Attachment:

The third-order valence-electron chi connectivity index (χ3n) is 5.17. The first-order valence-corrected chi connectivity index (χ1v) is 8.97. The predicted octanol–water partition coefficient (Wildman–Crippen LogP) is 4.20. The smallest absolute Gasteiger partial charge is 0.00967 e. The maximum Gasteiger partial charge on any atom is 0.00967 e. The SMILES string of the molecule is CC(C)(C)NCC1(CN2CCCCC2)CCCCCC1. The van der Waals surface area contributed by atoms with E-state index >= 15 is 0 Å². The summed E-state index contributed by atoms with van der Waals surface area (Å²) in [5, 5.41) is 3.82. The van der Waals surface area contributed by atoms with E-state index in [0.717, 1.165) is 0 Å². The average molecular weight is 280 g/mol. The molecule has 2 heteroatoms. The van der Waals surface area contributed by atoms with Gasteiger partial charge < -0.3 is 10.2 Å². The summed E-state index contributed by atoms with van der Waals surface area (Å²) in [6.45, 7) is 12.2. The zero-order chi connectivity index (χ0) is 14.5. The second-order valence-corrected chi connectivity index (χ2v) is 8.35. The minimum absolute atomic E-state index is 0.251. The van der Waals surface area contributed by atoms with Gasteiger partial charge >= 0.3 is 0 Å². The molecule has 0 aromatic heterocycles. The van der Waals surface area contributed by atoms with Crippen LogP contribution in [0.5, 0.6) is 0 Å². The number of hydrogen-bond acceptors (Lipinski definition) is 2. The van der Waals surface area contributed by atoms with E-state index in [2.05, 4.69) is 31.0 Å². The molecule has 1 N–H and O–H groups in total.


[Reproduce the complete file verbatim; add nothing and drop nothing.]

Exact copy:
The third-order valence-electron chi connectivity index (χ3n) is 5.17. The first-order valence-corrected chi connectivity index (χ1v) is 8.97. The predicted octanol–water partition coefficient (Wildman–Crippen LogP) is 4.20. The smallest absolute Gasteiger partial charge is 0.00967 e. The maximum Gasteiger partial charge on any atom is 0.00967 e. The SMILES string of the molecule is CC(C)(C)NCC1(CN2CCCCC2)CCCCCC1. The van der Waals surface area contributed by atoms with E-state index >= 15 is 0 Å². The summed E-state index contributed by atoms with van der Waals surface area (Å²) in [5, 5.41) is 3.82. The van der Waals surface area contributed by atoms with E-state index in [0.717, 1.165) is 0 Å². The average molecular weight is 280 g/mol. The molecule has 2 heteroatoms. The van der Waals surface area contributed by atoms with Gasteiger partial charge < -0.3 is 10.2 Å². The summed E-state index contributed by atoms with van der Waals surface area (Å²) in [6.45, 7) is 12.2. The zero-order chi connectivity index (χ0) is 14.5. The second-order valence-corrected chi connectivity index (χ2v) is 8.35. The minimum absolute atomic E-state index is 0.251. The van der Waals surface area contributed by atoms with Gasteiger partial charge >= 0.3 is 0 Å². The molecule has 0 aromatic heterocycles. The van der Waals surface area contributed by atoms with Crippen LogP contribution in [0.5, 0.6) is 0 Å². The number of hydrogen-bond acceptors (Lipinski definition) is 2. The van der Waals surface area contributed by atoms with E-state index in [2.05, 4.69) is 31.0 Å². The molecule has 1 N–H and O–H groups in total.